Garlic mustard. You’ve probably heard of it. You’ve maybe seen it. It might even be in your neighborhood. It has been a priority invasive species in Portland since 2004.
Managing this invasive plant involves coordination across three counties and multiple agencies, including the Oregon State Weed Board and the Oregon Watershed Enhancement Board. Individual Portlanders and neighborhood groups are also providing critical help.
There’s still work to do and it is difficult to see changes from year to year, especially for a weed as adaptable, persistent and widespread as garlic mustard. But, we’ve made improvements on many fronts.
The numbers of plants are down substantially all over town, and particularly on the west side. In recent years, there were sizeable infestations along roads like Germantown, Skyline, and Burnside. Now plants are scattered, patches are small, and our crews don’t have as much to treat as they walk miles of roadside. These “walking tours” will continue into the foreseeable future, to prevent re-infestation and to tamp down flare-ups.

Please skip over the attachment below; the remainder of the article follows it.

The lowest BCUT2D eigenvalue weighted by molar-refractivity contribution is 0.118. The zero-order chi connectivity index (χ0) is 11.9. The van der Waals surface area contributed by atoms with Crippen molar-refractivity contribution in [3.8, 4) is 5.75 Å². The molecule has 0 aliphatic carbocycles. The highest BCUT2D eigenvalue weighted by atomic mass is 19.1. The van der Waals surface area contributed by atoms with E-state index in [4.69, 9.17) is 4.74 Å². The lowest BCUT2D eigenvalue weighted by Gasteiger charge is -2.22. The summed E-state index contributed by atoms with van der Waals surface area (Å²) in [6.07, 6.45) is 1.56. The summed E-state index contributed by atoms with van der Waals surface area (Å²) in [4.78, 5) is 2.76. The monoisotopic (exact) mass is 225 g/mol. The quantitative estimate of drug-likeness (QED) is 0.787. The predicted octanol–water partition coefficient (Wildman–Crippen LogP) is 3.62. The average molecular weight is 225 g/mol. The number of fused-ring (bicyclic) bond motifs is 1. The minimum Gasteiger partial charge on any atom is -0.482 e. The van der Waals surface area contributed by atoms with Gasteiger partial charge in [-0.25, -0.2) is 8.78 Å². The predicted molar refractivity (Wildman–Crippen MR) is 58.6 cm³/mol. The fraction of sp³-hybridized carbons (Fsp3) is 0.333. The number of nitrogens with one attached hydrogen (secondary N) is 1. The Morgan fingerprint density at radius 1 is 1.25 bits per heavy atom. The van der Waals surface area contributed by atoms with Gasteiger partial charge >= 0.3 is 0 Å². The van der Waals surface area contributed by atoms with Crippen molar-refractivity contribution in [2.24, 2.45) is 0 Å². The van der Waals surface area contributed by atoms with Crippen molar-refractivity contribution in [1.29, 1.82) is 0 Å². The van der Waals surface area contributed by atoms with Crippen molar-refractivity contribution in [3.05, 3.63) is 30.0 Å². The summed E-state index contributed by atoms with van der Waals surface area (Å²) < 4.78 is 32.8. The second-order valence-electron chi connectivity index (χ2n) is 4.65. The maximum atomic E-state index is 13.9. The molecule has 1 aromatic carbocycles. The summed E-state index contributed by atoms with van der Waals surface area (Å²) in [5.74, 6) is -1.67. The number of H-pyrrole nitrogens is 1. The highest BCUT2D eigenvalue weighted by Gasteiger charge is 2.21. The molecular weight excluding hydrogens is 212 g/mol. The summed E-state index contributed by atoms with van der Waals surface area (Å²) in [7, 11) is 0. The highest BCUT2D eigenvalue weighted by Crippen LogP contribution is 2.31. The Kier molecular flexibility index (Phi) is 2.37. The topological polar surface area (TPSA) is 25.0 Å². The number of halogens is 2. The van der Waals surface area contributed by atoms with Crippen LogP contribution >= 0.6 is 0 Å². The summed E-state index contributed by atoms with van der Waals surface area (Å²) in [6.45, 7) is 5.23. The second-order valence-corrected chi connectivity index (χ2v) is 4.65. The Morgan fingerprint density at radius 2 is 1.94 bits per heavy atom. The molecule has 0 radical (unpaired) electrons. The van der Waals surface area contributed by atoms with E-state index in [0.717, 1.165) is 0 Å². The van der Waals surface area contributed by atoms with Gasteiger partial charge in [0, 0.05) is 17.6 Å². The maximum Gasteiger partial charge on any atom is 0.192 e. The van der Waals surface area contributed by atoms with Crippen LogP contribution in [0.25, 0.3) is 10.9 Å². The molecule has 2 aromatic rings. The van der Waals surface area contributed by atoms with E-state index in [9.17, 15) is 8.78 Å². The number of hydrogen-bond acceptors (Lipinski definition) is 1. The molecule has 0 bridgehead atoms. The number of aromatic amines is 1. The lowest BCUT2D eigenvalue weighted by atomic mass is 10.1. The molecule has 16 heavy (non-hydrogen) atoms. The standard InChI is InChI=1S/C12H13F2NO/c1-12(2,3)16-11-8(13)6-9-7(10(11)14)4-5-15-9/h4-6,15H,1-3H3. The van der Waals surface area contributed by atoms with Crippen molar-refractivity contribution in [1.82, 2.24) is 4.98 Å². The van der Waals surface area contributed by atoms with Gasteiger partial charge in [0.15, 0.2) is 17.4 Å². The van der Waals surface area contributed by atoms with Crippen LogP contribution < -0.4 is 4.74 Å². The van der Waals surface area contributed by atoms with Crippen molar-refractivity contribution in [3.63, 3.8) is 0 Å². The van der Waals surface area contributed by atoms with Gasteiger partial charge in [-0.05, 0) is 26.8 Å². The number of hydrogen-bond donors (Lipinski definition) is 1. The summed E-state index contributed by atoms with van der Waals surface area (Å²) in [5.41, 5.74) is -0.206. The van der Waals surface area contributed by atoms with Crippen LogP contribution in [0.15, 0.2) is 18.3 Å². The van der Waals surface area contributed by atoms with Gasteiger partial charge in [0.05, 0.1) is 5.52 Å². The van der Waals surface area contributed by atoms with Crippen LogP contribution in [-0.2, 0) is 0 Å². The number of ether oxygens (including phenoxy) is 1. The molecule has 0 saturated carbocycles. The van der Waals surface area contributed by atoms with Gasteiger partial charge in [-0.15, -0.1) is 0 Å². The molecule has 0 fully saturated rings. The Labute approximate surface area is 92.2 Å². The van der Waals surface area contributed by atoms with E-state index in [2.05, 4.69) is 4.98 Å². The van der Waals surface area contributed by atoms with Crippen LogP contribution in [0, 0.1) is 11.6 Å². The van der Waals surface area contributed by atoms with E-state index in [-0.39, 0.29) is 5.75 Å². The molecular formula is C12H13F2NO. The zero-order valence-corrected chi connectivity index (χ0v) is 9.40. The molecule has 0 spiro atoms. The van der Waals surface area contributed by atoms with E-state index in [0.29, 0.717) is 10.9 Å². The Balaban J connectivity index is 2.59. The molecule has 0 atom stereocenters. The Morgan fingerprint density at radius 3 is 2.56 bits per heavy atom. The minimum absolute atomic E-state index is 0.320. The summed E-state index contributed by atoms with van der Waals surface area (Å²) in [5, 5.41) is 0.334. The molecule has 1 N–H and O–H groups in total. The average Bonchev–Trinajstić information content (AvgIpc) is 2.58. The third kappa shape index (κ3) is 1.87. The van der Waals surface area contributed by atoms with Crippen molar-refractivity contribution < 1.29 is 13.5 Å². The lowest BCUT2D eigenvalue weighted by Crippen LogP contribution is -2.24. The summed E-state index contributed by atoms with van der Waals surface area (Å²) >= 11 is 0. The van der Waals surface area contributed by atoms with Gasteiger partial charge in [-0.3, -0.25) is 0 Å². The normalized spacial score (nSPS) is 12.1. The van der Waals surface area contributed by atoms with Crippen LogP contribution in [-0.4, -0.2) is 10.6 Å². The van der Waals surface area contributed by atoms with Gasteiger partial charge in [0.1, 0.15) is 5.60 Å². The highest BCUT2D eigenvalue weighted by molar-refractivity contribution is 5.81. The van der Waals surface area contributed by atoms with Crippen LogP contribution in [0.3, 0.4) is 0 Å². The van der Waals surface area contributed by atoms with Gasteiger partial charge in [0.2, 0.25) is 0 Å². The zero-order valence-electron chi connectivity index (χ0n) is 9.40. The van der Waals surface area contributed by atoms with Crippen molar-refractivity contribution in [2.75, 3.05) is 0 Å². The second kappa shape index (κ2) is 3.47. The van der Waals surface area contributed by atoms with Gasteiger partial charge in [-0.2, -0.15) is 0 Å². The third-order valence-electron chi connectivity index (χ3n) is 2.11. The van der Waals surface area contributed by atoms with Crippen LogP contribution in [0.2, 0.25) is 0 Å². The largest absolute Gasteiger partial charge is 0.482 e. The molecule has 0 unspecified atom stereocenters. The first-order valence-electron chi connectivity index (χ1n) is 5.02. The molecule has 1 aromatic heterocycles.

Photo: Garlic mustard along Skyline Boulevard in the West Hills of Portland
The City of Portland is intensifying its garlic mustard control efforts along streams with known infestations, while all partner organizations are increasing their surveys in peripheral areas. The West Multnomah Soil & Water Conservation District and Portland Parks have made important gains following and treating garlic mustard deep in previously unmanaged areas.
In addition, a few neighborhoods have committed to hand pulling certain stretches of road. These efforts have been quite successful, setting a model for other neighborhoods to adopt and adapt. (Check out the Skyline Ridge Neighbors).
Visit www.portlandoregon.gov/bes/garlicmustard ome of the lookalike species, garlic mustard’s growth phases, and updates on treatment and management. We hope the last item will provide insight about why we are taking specific steps.